By: Melba Padilla Maggay
Text: Matthew 17. 24-27 Jesus subjects himself to temple tax
Comments on the text:
This passage is sandwiched between the second announcement of Jesus that he will suffer and die and his teaching that to be great in the kingdom of heaven, one needs the humility of a helplessly dependent child.
The temple tax of half a shekel is required annually of every adult male Jew for the upkeep of the temple. (Exodus 30.13-15) The half-shekel is the equivalent of two drachma in Greek coinage, and the four-drachma coin found in the mouth of the fish is good for two
persons. It is roughly equal to four days of a laborer’s wages.
Jesus’ question to Peter, “From whom do the kings of the earth collect duty and taxes – from their own sons or from others?” has behind it the Roman Empire’s practice of exempting its ‘sons’ – or citizens — from taxes and collecting only from its allies, provinces and satellite kingdoms.
Jesus as ‘son’ of God and as one even greater than the temple is under no obligation to pay the temple tax. (Mt. 12.6) But so as not to cause offense, he instructs Peter to go to the lake. Out of the mouth of the first fish he catches, he will find the coin which is enough for paying the tax for both of them.
Implications on issues of our time
It is often said that Jesus was indifferent to the politics of his time and did not engage the despotic colonial rulers who represented Rome. While this is true, it is not because he was indifferent, but because he lived in a time when absolute rule was the norm, and he was, like his contemporaries, subject to the laws of both the Jews and the Roman Empire.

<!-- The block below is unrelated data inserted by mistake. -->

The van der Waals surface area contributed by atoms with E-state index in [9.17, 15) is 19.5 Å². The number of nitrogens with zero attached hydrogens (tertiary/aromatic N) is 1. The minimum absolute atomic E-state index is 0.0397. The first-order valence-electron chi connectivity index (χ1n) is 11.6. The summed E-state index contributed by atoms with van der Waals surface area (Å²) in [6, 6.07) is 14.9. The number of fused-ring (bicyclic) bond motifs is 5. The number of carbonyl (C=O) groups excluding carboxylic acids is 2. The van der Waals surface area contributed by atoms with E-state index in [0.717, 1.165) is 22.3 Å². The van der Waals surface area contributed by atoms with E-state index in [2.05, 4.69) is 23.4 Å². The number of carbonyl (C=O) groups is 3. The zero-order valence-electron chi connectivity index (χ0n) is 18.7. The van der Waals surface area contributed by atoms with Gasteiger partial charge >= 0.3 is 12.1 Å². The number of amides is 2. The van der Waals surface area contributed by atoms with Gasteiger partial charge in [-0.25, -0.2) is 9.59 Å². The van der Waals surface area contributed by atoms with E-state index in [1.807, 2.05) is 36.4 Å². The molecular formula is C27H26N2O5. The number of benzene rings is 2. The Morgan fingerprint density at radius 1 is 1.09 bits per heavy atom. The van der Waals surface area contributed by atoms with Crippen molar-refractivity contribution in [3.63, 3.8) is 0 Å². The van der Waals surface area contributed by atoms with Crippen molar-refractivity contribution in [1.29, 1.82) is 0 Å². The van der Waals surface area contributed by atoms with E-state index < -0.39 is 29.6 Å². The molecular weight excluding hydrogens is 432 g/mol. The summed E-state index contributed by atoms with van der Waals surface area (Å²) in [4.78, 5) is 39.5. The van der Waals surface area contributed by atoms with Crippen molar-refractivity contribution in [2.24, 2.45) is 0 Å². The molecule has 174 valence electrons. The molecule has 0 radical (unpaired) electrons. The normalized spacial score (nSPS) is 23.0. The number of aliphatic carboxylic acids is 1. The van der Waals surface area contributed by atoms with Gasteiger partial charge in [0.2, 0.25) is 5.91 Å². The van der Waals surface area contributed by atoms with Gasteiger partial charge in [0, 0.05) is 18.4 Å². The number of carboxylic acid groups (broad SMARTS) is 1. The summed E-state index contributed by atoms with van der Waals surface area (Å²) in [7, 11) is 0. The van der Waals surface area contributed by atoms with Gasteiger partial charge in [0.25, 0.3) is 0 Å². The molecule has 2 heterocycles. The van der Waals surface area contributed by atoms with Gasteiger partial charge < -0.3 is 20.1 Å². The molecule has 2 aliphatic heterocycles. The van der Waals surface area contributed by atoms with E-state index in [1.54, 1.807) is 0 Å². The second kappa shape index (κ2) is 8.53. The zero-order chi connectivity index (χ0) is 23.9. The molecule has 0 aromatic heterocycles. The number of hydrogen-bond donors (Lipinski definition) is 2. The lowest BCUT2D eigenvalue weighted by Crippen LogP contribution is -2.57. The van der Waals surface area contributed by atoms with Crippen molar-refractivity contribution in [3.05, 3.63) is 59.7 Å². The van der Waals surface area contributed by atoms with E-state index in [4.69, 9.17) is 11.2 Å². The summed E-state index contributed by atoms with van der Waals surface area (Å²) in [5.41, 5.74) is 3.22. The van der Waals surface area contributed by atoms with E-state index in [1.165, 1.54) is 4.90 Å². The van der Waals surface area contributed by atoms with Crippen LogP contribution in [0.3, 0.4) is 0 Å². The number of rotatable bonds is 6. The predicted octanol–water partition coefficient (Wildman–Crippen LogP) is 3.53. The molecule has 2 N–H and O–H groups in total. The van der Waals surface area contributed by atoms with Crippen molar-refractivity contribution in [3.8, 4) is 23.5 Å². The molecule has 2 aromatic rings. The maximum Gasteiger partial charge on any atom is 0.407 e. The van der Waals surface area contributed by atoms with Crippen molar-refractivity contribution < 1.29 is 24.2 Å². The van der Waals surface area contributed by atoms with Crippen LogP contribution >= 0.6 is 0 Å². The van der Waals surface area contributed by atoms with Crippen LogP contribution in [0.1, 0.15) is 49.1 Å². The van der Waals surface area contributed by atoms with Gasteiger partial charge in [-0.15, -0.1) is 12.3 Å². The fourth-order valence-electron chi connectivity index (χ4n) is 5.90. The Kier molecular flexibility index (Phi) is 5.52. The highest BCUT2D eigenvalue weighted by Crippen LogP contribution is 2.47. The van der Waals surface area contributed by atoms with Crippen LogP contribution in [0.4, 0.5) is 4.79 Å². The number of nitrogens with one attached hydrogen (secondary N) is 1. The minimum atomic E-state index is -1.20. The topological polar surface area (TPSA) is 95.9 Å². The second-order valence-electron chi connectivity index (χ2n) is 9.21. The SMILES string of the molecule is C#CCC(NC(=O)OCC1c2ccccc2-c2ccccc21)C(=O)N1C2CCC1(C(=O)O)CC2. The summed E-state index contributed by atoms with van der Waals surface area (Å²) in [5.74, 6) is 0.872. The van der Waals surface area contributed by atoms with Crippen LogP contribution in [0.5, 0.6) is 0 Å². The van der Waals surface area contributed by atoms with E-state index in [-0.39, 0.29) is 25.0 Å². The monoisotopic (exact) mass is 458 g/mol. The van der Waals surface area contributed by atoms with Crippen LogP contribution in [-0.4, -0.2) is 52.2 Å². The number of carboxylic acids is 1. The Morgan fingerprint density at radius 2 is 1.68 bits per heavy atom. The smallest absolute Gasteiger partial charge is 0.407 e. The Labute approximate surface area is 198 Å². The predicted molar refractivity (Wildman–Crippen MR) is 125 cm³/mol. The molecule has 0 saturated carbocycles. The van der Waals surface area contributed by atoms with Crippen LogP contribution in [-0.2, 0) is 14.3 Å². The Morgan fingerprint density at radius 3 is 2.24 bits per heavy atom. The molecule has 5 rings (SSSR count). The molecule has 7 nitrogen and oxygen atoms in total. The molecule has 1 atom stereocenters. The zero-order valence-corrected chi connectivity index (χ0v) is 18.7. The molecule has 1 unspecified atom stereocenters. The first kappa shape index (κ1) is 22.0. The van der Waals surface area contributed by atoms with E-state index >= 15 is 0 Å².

This line of thinking fails to recognize an important meaning of the incarnation, that Jesus as a human being was subject to the circumstances in which he was placed historically.
Quite willingly, he made himself subject to the cleansing ritual of baptism, sign of Israel’s repentance, even if, as John the Baptist himself said, “I need to be baptized by you, and do you come to me?” To which Jesus replies, “Let it be so now; it is proper for us to do this to fulfill all righteousness.” (Matthew 3.13-15)
Even if Jesus is Son of the Most High, he was prepared to be subject to the customary laws of Jew and Gentile. To the temple authorities he paid his tax, just like any devout Jew. To the ungodly Caesars, he ruled that they be paid their dues. Note, however, that this submission to state and religious authority does not mean uncritical obedience. Jesus was not afraid of confronting the powers. He denounced the Pharisees and teachers of the law as hypocrites and directed to them his most biting criticism and rebuke. (Matthew 23.13 ff.). When Herod tried to run him out of town, he said “Go, tell
that fox, ‘I will drive out demons and heal people today and tomorrow, and on the third day I will reach my goal.” (Luke 13.32) Jesus will do what he sets out to do, and at his own time. Because Jesus became just like us, he was prepared to fulfill all the duties required of a Jew who is subject both to God and to an alien empire. But because his kingdom is from somewhere else, he took issue with earthly powers whenever their kind of governance ran counter to that of his.
Today, we are also faced with the challenge of discerning when to be subject to human authorities and when to raise our voices in prophetic critique in obedience to a higher Power before whom all are accountable.
Christians in government like Chief Justice Sereno who will have similar courage to be both supportive of the state when it acts according to the rule of law, and prophetically subversive of forces that seek to undermine justice and righteousness in our governance.
Discernment among the leaders of our churches as they guide the flock in making right political choices.
Gather the members of your church who are in government and get to know their responsibilities, and encourage them as they face challenges and opportunities to influence their branch of government for good. Help them discern when to be obedient to their bosses and when to challenge the practices and systems at work in their offices. Pray for them and support them in whatever way possible.